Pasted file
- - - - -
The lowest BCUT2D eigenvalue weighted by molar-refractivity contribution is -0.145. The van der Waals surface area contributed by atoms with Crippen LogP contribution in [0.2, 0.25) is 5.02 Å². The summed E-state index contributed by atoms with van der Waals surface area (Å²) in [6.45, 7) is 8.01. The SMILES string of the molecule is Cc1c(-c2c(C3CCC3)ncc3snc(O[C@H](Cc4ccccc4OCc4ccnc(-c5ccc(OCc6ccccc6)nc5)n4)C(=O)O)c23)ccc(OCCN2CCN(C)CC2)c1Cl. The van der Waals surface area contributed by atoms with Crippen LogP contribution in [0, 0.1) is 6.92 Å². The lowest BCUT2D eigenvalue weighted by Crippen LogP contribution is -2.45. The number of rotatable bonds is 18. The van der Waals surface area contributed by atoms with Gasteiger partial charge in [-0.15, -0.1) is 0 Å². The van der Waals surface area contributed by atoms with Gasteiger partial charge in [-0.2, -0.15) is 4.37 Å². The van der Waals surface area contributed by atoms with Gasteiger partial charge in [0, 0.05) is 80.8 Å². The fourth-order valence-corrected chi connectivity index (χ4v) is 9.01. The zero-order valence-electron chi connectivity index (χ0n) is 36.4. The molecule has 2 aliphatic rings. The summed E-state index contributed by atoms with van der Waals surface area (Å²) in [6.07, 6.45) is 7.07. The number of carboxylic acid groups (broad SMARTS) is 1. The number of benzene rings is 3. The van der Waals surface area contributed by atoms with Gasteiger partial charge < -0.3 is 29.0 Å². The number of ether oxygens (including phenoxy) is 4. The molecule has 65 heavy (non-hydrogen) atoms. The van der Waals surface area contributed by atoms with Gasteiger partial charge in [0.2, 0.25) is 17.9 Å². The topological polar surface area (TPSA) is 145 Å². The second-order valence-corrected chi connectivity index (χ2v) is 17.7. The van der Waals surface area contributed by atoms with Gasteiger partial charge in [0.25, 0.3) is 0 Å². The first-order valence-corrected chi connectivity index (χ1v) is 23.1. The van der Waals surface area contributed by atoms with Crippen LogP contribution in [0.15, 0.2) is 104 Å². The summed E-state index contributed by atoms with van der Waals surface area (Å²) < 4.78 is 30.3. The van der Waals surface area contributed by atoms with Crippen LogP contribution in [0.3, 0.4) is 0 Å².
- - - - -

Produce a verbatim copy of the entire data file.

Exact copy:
The lowest BCUT2D eigenvalue weighted by molar-refractivity contribution is -0.145. The van der Waals surface area contributed by atoms with Crippen LogP contribution in [0.2, 0.25) is 5.02 Å². The summed E-state index contributed by atoms with van der Waals surface area (Å²) in [6.45, 7) is 8.01. The SMILES string of the molecule is Cc1c(-c2c(C3CCC3)ncc3snc(O[C@H](Cc4ccccc4OCc4ccnc(-c5ccc(OCc6ccccc6)nc5)n4)C(=O)O)c23)ccc(OCCN2CCN(C)CC2)c1Cl. The van der Waals surface area contributed by atoms with Crippen LogP contribution in [0, 0.1) is 6.92 Å². The lowest BCUT2D eigenvalue weighted by Crippen LogP contribution is -2.45. The number of rotatable bonds is 18. The van der Waals surface area contributed by atoms with Gasteiger partial charge in [-0.15, -0.1) is 0 Å². The van der Waals surface area contributed by atoms with Gasteiger partial charge in [-0.2, -0.15) is 4.37 Å². The van der Waals surface area contributed by atoms with Gasteiger partial charge in [0, 0.05) is 80.8 Å². The fourth-order valence-corrected chi connectivity index (χ4v) is 9.01. The zero-order valence-electron chi connectivity index (χ0n) is 36.4. The molecule has 2 aliphatic rings. The summed E-state index contributed by atoms with van der Waals surface area (Å²) in [6.07, 6.45) is 7.07. The number of carboxylic acid groups (broad SMARTS) is 1. The number of benzene rings is 3. The van der Waals surface area contributed by atoms with Gasteiger partial charge < -0.3 is 29.0 Å². The number of ether oxygens (including phenoxy) is 4. The molecule has 65 heavy (non-hydrogen) atoms. The van der Waals surface area contributed by atoms with Gasteiger partial charge in [0.2, 0.25) is 17.9 Å². The topological polar surface area (TPSA) is 145 Å². The second-order valence-corrected chi connectivity index (χ2v) is 17.7. The van der Waals surface area contributed by atoms with Gasteiger partial charge in [0.25, 0.3) is 0 Å². The first-order valence-corrected chi connectivity index (χ1v) is 23.1. The van der Waals surface area contributed by atoms with Crippen LogP contribution in [0.15, 0.2) is 104 Å². The summed E-state index contributed by atoms with van der Waals surface area (Å²) < 4.78 is 30.3. The van der Waals surface area contributed by atoms with Crippen LogP contribution in [0.3, 0.4) is 0 Å².